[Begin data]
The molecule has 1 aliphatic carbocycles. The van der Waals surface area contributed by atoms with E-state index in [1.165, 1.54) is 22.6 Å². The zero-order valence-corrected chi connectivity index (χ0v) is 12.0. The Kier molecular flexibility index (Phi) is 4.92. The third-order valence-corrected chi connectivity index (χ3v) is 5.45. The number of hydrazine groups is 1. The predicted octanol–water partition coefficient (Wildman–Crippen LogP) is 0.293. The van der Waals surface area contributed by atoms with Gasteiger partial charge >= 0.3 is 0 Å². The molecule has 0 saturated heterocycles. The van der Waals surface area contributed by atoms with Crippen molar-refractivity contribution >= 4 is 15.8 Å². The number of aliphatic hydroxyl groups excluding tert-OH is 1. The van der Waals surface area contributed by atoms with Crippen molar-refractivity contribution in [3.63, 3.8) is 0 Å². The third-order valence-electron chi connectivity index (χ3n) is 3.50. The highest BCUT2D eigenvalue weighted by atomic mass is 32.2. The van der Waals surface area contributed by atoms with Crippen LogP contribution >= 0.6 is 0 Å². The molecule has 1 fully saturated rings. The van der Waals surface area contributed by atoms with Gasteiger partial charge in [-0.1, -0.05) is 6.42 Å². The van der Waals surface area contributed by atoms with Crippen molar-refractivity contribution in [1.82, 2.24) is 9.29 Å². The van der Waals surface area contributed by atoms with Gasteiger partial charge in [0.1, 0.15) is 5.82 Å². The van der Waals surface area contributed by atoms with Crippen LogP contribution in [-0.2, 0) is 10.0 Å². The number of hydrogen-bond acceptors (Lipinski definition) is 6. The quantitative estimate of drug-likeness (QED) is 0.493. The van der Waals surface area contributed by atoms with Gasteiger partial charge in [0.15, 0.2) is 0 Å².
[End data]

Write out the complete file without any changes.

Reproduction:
The molecule has 1 aliphatic carbocycles. The van der Waals surface area contributed by atoms with E-state index in [1.165, 1.54) is 22.6 Å². The zero-order valence-corrected chi connectivity index (χ0v) is 12.0. The Kier molecular flexibility index (Phi) is 4.92. The third-order valence-corrected chi connectivity index (χ3v) is 5.45. The number of hydrazine groups is 1. The predicted octanol–water partition coefficient (Wildman–Crippen LogP) is 0.293. The van der Waals surface area contributed by atoms with Gasteiger partial charge >= 0.3 is 0 Å². The molecule has 0 saturated heterocycles. The van der Waals surface area contributed by atoms with Crippen molar-refractivity contribution >= 4 is 15.8 Å². The number of aliphatic hydroxyl groups excluding tert-OH is 1. The van der Waals surface area contributed by atoms with Crippen molar-refractivity contribution in [3.63, 3.8) is 0 Å². The third-order valence-electron chi connectivity index (χ3n) is 3.50. The highest BCUT2D eigenvalue weighted by atomic mass is 32.2. The van der Waals surface area contributed by atoms with Crippen LogP contribution >= 0.6 is 0 Å². The molecule has 1 fully saturated rings. The van der Waals surface area contributed by atoms with Gasteiger partial charge in [-0.1, -0.05) is 6.42 Å². The van der Waals surface area contributed by atoms with Crippen molar-refractivity contribution in [1.82, 2.24) is 9.29 Å². The van der Waals surface area contributed by atoms with Gasteiger partial charge in [0.1, 0.15) is 5.82 Å². The van der Waals surface area contributed by atoms with Crippen LogP contribution in [-0.2, 0) is 10.0 Å². The number of hydrogen-bond acceptors (Lipinski definition) is 6. The quantitative estimate of drug-likeness (QED) is 0.493. The van der Waals surface area contributed by atoms with Gasteiger partial charge in [0.15, 0.2) is 0 Å².